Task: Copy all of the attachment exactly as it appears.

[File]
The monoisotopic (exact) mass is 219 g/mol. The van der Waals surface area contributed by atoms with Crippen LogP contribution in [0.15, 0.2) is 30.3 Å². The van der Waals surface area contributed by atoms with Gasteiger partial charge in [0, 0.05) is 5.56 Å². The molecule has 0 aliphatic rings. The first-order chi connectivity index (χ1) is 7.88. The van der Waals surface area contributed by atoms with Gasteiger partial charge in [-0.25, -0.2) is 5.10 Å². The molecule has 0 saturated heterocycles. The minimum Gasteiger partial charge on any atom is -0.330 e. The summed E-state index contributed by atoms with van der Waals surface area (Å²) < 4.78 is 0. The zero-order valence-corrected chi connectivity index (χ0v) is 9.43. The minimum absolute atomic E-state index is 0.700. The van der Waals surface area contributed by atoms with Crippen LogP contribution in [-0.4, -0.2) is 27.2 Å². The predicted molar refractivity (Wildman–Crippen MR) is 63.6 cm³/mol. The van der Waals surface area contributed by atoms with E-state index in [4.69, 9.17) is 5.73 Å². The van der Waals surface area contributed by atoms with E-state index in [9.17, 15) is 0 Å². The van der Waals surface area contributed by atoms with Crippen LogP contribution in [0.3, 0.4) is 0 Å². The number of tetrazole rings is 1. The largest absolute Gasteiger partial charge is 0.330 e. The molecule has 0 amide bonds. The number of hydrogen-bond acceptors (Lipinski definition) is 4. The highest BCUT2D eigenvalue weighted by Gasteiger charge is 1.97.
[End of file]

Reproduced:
The monoisotopic (exact) mass is 219 g/mol. The van der Waals surface area contributed by atoms with Crippen LogP contribution in [0.15, 0.2) is 30.3 Å². The van der Waals surface area contributed by atoms with Gasteiger partial charge in [0, 0.05) is 5.56 Å². The molecule has 0 aliphatic rings. The first-order chi connectivity index (χ1) is 7.88. The van der Waals surface area contributed by atoms with Gasteiger partial charge in [-0.25, -0.2) is 5.10 Å². The molecule has 0 saturated heterocycles. The minimum Gasteiger partial charge on any atom is -0.330 e. The summed E-state index contributed by atoms with van der Waals surface area (Å²) < 4.78 is 0. The zero-order valence-corrected chi connectivity index (χ0v) is 9.43. The minimum absolute atomic E-state index is 0.700. The van der Waals surface area contributed by atoms with Crippen LogP contribution in [-0.4, -0.2) is 27.2 Å². The predicted molar refractivity (Wildman–Crippen MR) is 63.6 cm³/mol. The van der Waals surface area contributed by atoms with E-state index in [4.69, 9.17) is 5.73 Å². The van der Waals surface area contributed by atoms with E-state index in [9.17, 15) is 0 Å². The van der Waals surface area contributed by atoms with Crippen LogP contribution in [0.3, 0.4) is 0 Å². The number of tetrazole rings is 1. The largest absolute Gasteiger partial charge is 0.330 e. The molecule has 0 amide bonds. The number of hydrogen-bond acceptors (Lipinski definition) is 4. The highest BCUT2D eigenvalue weighted by Gasteiger charge is 1.97.